The government is learnt to have drafted the long-awaited guideline to provide jobless workers of export-oriented industries with cash support through its social safety net programme. According to the plan, workers who lost their jobs to pandemic-induced layoffs of readymade garment (RMG), knitwear, footwear, leather goods and finished leather factories since March and are still unemployed will qualify for the cash help. And, the cash assistance will be worth Tk 3,000 per month for each beneficiary for three months.
Notably, the programme beneficiaries will be those workers who served until February in such factories as active members of the apex trade bodies representing the apparel, knitwear footwear, leather goods and finished leather sectors. First, the idea was to make the cash support available to the intended jobless workers in the months of June, July and August. In fact, that was the original intent of the European Union (EU) and German grants --- the source of the cash support fund ---worth 113 million euros. Also, it was thought that the fund would go to help some one million workers fired from the RMG units whose shipments or supply orders were cancelled by the Coved-hit EU buyers.
Actually, the amount was part of a total EU-German grant package worth 334 million euros meant to help the government in its effort to implement pandemic-response programmes. Obviously, this is a welcome piece of news for the distressed jobless workers and their families. But precious five months have meanwhile gone over fixing the modalities of the safety net programme before making the money available to the targeted end users. So far, a correct figure is lacking of how many workers did lose jobs from the industries. In fact, the government and the apex trade bodies have different figures in this regard. So, it is yet another issue that remains to be settled before a controversy-free list of beneficiaries could be prepared. Evidently, it is a real hurdle to be overcome to enable smooth delivery of the cash handouts to the intended beneficiaries.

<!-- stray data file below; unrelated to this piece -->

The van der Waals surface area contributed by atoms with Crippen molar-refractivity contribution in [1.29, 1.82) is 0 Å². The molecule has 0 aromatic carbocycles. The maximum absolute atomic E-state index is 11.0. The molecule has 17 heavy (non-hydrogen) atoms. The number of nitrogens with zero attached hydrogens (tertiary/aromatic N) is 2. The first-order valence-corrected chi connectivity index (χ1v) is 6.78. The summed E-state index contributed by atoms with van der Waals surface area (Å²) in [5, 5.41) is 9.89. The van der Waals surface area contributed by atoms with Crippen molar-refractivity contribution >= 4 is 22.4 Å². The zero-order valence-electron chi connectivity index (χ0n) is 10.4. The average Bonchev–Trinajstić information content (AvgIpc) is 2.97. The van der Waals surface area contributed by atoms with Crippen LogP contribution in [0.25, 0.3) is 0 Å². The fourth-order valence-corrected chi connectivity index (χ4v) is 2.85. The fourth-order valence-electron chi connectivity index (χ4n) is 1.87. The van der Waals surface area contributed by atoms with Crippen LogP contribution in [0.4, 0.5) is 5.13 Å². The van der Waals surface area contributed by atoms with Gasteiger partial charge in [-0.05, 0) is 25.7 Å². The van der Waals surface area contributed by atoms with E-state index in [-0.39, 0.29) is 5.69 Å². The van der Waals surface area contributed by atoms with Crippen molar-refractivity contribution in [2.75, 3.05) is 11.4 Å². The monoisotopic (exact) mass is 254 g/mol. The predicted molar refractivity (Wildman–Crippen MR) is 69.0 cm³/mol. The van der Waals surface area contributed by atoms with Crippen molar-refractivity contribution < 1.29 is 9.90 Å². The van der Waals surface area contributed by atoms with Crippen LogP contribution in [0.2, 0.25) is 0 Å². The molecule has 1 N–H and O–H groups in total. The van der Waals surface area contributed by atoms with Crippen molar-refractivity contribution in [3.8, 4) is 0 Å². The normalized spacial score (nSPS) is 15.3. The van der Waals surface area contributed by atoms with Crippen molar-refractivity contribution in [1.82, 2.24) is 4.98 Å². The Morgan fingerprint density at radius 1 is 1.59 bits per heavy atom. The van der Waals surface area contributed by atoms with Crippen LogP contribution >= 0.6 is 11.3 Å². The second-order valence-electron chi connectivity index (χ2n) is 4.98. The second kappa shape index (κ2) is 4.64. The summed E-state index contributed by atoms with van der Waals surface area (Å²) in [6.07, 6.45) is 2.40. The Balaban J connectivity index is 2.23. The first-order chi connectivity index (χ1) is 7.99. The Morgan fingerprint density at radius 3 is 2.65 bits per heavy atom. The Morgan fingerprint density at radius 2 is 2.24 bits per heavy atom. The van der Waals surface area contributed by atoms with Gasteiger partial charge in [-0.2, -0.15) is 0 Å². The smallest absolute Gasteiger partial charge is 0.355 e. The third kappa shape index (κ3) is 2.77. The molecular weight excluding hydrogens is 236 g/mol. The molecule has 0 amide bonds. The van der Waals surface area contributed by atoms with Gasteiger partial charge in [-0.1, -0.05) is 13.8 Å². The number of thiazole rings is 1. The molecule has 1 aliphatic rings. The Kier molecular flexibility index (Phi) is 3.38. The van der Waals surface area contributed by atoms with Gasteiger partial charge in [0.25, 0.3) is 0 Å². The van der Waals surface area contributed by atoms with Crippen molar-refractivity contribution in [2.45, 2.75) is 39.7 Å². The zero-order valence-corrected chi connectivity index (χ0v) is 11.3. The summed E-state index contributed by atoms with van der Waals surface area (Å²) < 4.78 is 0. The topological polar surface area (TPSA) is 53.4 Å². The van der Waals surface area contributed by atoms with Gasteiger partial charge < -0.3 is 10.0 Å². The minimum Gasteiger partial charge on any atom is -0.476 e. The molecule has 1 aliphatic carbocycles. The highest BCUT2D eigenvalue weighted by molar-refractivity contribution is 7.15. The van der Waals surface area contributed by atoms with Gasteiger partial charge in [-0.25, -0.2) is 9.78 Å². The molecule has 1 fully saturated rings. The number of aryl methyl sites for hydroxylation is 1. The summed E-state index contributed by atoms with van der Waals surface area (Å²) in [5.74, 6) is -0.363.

As the plan goes, factories will prepare a primary list of workers they terminated. The trade bodies that have those factories as members would then scrutinise the lists before forwarding those to the Director General, Department of Labour, DG DoL. The latter would finalise the beneficiary list as recommended by an evaluation committee. But some workers' rights bodies have objected to the entire process of listing the retrenched workers fearing it would deprive the genuine beneficiaries of their due. They even expressed reservations about the committee that is supposed to oversee the cash delivery to the listed beneficiaries through bank or mobile accounts.
An eight-member programme implementation committee (PIC) with DG DoL at its head is reportedly going to be formed for the purpose. Since other PIC members are only industry representatives, the labour rights groups are critical of it. In their view, the PIC lacks representation from workers. Admittedly, this is an issue to be resolved within the shortest possible time. Here, one needs to keep in mind that getting the cash help in time is a bread-and-butter issue for the intended beneficiaries. Thus it requires that the government consider the situation with utmost sympathy and expedite the cash support programme's implementation process. The beneficiaries in question have meanwhile waited much too long for the emergency cash support. It should now be over.